This will never do Molly, Miss Mathilda said sternly, in her deepest, firmest tones, Anna is
the head of the kitchen and you must either obey her or leave.
I don t want to leave you, whimpered melancholy Molly. Well Molly then try and do
better, answered Miss Mathilda, keeping a good stern front, and backing quickly from the
Oh! Oh! groaned Miss Mathilda, as she went back up the stairs.
Miss Mathilda s attempt to make peace between the constantly contending women in the
kitchen had no real effect. They were very soon as bitter as before. At last it was decided that
Molly was to go away. Molly went away to work in a factory in the town, and she went to live
with an old woman in the slums, a very bad old woman Anna said.
Anna was never easy in her mind about the fate of Molly. Sometimes she would see or hear of
her. Molly was not well, her cough was worse, and the old woman really was a bad one.
After a year of this unwholesome life, Molly was completely broken down. Anna then again
took her in charge. She brought her from her work and from the woman where she lived, and
put her in a hospital to stay till she was well. She found a place for her as nursemaid to a little
girl out in the country, and Molly was at last established and content.
Molly had had, at first, no regular successor. In a few months it was going to be the summer
and Miss Mathilda would be gone away, and old Katie would do very well to come in every
day and help Anna with her work.
Old Katy was a heavy, ugly, short and rough old german woman, with a strange distorted
german-english all her own. Anna was worn out now with her attempt to make the younger
generation do all that it should and rough old Katy never answered back, and never wanted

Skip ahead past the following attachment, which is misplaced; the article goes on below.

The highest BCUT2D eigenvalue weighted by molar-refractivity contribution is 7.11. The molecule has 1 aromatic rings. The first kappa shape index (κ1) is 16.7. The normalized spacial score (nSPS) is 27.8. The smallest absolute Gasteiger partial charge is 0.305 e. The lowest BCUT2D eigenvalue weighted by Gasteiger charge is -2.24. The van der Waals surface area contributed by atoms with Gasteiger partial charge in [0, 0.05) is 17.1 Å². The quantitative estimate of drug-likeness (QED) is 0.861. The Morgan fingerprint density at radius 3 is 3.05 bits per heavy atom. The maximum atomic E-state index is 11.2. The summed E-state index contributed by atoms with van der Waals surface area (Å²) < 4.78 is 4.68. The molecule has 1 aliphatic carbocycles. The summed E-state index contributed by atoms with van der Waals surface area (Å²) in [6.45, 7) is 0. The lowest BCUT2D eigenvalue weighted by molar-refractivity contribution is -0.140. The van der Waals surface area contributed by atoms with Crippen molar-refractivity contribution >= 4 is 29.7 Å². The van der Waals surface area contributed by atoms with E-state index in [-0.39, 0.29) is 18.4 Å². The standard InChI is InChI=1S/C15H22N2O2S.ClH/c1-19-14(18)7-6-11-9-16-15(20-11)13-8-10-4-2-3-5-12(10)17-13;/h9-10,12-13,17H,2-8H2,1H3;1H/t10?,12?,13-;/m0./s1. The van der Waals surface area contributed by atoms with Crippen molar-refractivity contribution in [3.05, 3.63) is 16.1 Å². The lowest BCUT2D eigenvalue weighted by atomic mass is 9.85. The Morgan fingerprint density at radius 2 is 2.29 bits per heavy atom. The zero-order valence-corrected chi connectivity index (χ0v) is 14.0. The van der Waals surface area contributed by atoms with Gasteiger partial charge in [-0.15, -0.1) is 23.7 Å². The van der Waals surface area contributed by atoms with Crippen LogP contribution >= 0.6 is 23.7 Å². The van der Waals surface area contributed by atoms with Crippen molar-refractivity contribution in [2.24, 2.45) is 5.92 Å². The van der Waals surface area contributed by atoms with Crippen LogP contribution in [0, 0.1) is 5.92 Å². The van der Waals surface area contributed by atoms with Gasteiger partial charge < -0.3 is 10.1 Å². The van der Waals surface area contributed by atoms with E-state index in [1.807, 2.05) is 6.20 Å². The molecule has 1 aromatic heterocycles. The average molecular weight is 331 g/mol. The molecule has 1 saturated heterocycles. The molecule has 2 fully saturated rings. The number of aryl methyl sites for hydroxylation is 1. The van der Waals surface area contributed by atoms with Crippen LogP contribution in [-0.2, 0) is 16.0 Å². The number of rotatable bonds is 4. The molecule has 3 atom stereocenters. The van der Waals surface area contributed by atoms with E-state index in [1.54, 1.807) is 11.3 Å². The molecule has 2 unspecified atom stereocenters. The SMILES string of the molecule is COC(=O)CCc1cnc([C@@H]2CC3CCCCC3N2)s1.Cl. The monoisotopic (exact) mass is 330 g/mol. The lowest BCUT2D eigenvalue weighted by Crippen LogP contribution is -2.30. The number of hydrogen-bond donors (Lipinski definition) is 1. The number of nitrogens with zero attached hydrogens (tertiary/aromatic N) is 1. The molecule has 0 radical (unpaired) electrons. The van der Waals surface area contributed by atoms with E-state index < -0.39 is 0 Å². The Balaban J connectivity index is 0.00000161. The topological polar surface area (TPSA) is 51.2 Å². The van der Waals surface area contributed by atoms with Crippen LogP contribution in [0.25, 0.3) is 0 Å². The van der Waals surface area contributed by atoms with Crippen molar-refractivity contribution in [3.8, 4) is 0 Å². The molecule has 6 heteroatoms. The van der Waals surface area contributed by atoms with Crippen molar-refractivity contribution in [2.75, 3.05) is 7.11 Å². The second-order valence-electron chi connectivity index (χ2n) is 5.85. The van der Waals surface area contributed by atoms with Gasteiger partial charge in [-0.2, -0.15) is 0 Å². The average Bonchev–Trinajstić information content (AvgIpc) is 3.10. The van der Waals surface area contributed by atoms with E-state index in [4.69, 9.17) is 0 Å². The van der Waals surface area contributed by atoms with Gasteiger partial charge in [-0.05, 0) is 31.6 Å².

her own way. No scolding or abuse could make its mark on her uncouth and aged peasant
hide. She said her Yes, Miss Annie, when an answer had to come, and that was always all
that she could say.
Old Katy is just a rough old woman, Miss Mathilda, Anna said, but I think I keep her here
with me. She can work and she don t give me trouble like I had with Molly all the time.
Anna always had a humorous sense from this old Katy s twisted peasant english, from the
roughness on her tongue of buzzing s s and from the queer ways of her brutish servile humor.
Anna could not let old Katy serve at table old Katy was too coarsely made from natural earth
for that and so Anna had all this to do herself and that she never liked, but even then this
simple rough old creature was pleasanter to her than any of the upstart young.
Life went on very smoothly now in these few months before the summer came. Miss Mathilda
every summer went away across the ocean to be gone for several months. When she went
away this summer old Katy was so sorry, and on the day that Miss Mathilda went, old Katy
cried hard for many hours. An earthy, uncouth, senile peasant creature old Katy surely was.
She stood there on the white stone steps of the little red brick house, with her bony, square
dull head with its thin, tanned, toughened skin and its sparse and kinky grizzled hair, and her
strong, squat figure a little overmade on the right side, clothed in her blue striped cotton dress,
all clean and always washed but rough and harsh to see and she stayed there on the steps till
Anna brought her in, blubbering, her apron to her face, and making queer guttural broken
When Miss Mathilda early in the fall came to her house again old Katy was not there.
I never thought old Katy would act so Miss Mathilda, Anna said, when she was so sorry
when you went away, and I gave her full wages all the summer, but they are all alike Miss
Mathilda, there isn t one of them that s fit to trust. You know how Katy said she liked you,
Miss Mathilda, and went on about it when you went away and then she was so good and
worked all right until the middle of the summer, when I got sick, and then she went away and
left me all alone and took a place out in the country, where they gave her some more money.